i hate all this blackmagic typeless coding, this will only make it harder to follow, debug and control

Jan-kees Van Andel replied on Mon, 2008/06/02 - 3:04pm in response to: Steven Baker

[quote=zynasis]

needless to say, this draft will hopefully be reviewed and changed alot.

i do like the idea of taking away the needs for web.xml updating, but the lack of type control makes me a sad panda.

i hate all this blackmagic typeless coding, this will only make it harder to follow, debug and control

[/quote]

In some way the type control doesn't change. Yeah, a modern IDE can validate class names in web.xml, but validating annotations on classes is also possible. In fact, you don't even need that much validations, since most things are self-validating, like the fact that an annotation is always placed on a class/method. The method/class thus always exists. The only thing that has to be validated in this example is the method signature, accepting some kinds of parameters. You can even make the validations as smart as to accept sub classes of parameters, like HttpServletRequest/Response in a doFilter method, which in the current spec requires a cast in most cases, because the interface defines doFilter(ServletRequest, ServletResponse) instead of the Http*** sub classes.

The only two things that scare me are:

  1. One, everyone is getting on the annotation-train, while often there is no real reason for it. First try to find out what the problem is, then try to find some solutions, then check if the solutions work, then the rest of the marketing stuff.
  2. Two, I don't like the classpath search thing. For an EJB I can understand it, especially since ejb-jar.xmls are annoying. But in a web context, where every hacker in the world can access your servlet, I would prefer a more explicit way of publishing Servlets. Something Like web.xml, which has other advantages, like providing an overview of all public Servlets.

    In my opinion, DWR is based on the right principles regarding security (http://getahead.org/dwr/security) and the Servlet 3.0 guys should consider something like the DWR approach. Ease of development is okay, but security holes are not.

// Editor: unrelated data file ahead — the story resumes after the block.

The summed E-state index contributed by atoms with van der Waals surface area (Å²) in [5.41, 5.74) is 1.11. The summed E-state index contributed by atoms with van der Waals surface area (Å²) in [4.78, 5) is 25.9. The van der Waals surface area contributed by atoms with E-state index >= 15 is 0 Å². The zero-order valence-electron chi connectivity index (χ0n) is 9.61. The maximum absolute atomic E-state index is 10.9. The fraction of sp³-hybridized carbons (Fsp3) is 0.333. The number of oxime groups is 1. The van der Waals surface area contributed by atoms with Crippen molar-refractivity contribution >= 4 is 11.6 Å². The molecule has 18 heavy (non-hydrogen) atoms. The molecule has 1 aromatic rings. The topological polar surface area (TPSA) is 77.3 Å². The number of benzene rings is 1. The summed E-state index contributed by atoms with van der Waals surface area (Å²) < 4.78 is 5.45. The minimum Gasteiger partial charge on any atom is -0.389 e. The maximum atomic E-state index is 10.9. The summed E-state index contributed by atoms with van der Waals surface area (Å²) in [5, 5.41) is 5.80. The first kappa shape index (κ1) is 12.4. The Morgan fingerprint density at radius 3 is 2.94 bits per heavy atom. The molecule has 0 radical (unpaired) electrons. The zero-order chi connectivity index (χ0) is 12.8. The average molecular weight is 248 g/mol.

Luckily, the expert group has recognized this fear and provided a <metadata-complete /> tag. I think I will use it by default. ;)

Silvio Bierman replied on Tue, 2008/06/03 - 3:14am in response to: Steven Baker

I do not see how not having to update web.xml but having to update the servlet source instead is anything but a disadvantage.

Besides, I use servlets primarily via embedded Jetty instances so we already have this stuff in a plain and simple piece of Java code.

If the hooking up of the servlet in the container must be done via the servlet code (probably useless for anything other then trivial sample code) what is wrong with allowing a servlet to implement an interface that exposes information about contexts and servlet paths?

Silvio Bierman

 

Leonid Maslov replied on Tue, 2008/06/03 - 3:55am

Some stupid notes - Clamour and stir around Servlet 3.0 Draf about this great article.

I really liked the article and people contribution in this: It kinda say - we care. We want our env to be clean, fency and shiny.

Steven Baker replied on Tue, 2008/06/03 - 6:40pm in response to: Leonid Maslov

i would much rather this be in the code, rather than the web.xml (atleast if the code doesnt get trashed too much in this process) as it feels like the code is more strongly connected to the application container rather than through xml configs.... *shudder* i hate xml configs

Silvio Bierman replied on Wed, 2008/06/04 - 4:28am in response to: Steven Baker

I agree and dislike XML configs as well. However, since I prefer to separate servlet logic from how it is mapped in the container I want to put the mapping logic outside the servlet source. Embedding a servlet container (Jetty in my case) allows exactly that.

It would be great if a web application had a standardized way of talking to the container telling it how to map the servlets. Something like an interface exposed by the container to some intialization mechanism in the web application. That way I could code my mapping logic without actually embedding a container.

Now if they would put something like that in the new spec!